NORA Manufacturing Sector Strategic Goals
927ZGNX - Quality Assurance Techniques for Laboratory Liquid AerosolsStart Date: 10/1/2008
End Date: 9/30/2011
Principal Investigator (PI)Name: Robert Glaser
Funded By: NIOSH
Primary Goal Addressed5.0
Secondary Goal Addressed6.0
Attributed to Manufacturing75%
This project addresses the goals of reducing respiratory disease primarily in the manufacturing sector. More accurate estimates of exposure dosage are needed to protect an estimated 2 million US workers exposed to MWF from occupational asthma, hyper-sensitivity pneumonitis, and possibly cancer. Such dosages are routinely underestimated due to significant evaporation of condensed aerosol and/or loss of vapor phase components of a MWF sample using filter-only sampling or during storage and shipment of samples. A novel device that uses a filter to sample the MWF aerosol components and a high-capacity low pressure drop sorbent bed to sample all volatile contaminants has been designed. Performance tests of this sampler for analysis of liquid aerosols with partner laboratories will assure the public that NIOSH meets the quality and transparency criteria of the 2001 Data Quality Act.
There are approximately 2 million workers in the United States exposed to MWF; such exposures can result in occupational asthma, hypersensitivity pneumonitis and possibly cancer. Current sampling and analytical techniques underestimate or ignore the nonvolatile and volatile MWF aerosol components and vapor-phase contaminants of the work environment. In order to truly estimate worker dosage due to inhaled MWF, a robust technique is needed which samples all of the workplace contaminants. It is also essential that the developed analytical procedure meet the stringent requirements of the Data Quality Act (DQA) of 2001. This project aims to develop needed analytical methodology for MWF and to study the performance of that methodology among multiple laboratories such that data obtained using that methodology meets the quality and transparency criteria of the DQA. Successful performance testing of the method, conducted in accord with ASTM requirements, will provide significant support for national and international usage of the technology. This performance testing will also be used to provide participants with feedback to non-conforming laboratories so that corrective action may be taken. Pending outcome of the performance testing, the technology developed may be transferred to an NGO such as AIHA for implementation of routine liquid aerosol performance testing as part of its overall proficiency testing program. The analytical method(s) will be published for field usage in NMAM and the results of the performance studies in the relevant industrial hygiene literature. As this project addresses these needs, it supports Goal 2.3 of the Exposure Assessment Coordinated Emphasis Area which calls for improved methods for assessing environmental exposure to workplace chemicals. This should significantly improve the understanding of occupational risks involved in use of MWF. Use of these methods should make it possible to reduce the incidence and severity of respiratory effects of inhaled MWF, thus addressing the Respiratory Disease Strategic Goal 1 to prevent and reduce work-related airways disease and respiratory malignancies.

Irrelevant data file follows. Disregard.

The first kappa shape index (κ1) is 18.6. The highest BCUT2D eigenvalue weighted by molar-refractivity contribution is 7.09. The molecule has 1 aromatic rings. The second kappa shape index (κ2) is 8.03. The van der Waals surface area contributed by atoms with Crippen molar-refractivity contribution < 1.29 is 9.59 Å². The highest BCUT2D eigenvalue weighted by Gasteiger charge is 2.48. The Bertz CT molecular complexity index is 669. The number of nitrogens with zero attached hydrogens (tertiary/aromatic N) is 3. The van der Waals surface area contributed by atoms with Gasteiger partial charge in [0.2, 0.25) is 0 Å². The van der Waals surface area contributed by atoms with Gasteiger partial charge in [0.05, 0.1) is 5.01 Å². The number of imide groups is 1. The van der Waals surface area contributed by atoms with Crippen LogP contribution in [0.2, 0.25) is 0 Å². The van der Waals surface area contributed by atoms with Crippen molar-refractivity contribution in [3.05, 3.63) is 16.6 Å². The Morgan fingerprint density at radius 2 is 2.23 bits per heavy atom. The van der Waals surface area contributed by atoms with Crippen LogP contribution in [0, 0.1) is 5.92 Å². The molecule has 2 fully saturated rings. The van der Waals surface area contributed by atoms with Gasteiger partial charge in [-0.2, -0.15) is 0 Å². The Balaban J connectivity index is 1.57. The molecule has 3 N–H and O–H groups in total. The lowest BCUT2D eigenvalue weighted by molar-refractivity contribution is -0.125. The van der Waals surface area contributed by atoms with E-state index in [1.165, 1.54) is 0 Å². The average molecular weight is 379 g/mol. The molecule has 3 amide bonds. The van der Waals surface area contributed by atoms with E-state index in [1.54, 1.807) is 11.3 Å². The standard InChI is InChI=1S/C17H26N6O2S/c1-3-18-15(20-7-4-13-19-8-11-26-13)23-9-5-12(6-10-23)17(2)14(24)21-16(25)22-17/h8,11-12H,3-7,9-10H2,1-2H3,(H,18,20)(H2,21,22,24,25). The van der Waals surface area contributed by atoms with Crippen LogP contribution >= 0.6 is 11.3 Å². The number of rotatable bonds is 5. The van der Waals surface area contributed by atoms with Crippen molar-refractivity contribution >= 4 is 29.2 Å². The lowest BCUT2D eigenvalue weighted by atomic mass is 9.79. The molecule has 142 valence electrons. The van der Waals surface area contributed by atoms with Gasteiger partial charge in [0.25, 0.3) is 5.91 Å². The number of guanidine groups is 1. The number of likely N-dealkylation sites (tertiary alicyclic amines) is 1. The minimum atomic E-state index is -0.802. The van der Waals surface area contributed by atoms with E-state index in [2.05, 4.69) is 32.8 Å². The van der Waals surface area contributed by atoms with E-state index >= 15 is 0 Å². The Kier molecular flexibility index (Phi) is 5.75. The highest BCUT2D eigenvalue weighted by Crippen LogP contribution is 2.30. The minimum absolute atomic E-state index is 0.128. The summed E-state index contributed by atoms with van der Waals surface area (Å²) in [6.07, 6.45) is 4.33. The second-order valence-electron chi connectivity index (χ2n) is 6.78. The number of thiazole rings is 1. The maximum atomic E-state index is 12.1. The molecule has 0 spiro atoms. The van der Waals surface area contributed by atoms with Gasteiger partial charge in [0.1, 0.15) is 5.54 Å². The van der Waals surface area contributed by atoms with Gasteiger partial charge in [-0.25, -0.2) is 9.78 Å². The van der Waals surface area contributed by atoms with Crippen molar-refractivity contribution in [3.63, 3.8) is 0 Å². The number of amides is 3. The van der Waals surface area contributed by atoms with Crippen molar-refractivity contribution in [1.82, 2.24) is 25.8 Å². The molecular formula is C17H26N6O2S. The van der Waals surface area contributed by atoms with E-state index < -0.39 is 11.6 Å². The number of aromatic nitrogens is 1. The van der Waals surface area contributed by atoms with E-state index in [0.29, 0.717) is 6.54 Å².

An informal survey of industrial hygiene equipment suppliers and AIHA accredited laboratories could be conducted to substantiate the magnitude of the use the new sampling device by industrial hygienists and analytical methods by laboratories for the assessment of MWF workers' exposures.
There are approximately 2 million workers exposed to metalworking Fluids (MWF) in the United States. Metalworking fluids (MWFs) lubricate, cool, and remove debris from the work surfaces of metal parts that are being drilled, ground, milled, or turned. They are generally classified according to the amount of mineral oil that they contain. Straight fluids primarily contain mineral oil. The three other types of MWF are all mixed with water prior to use. They include soluble fluids that contain up to 80% mineral oil, semisynthetic fluids that contain up to 40% mineral oil, and synthetic fluids that contain no mineral oil. Water-mixed fluids may also contain alkanolamines, biocides, boron compounds, and emulsifiers as well as ionic and nonionic surfactants.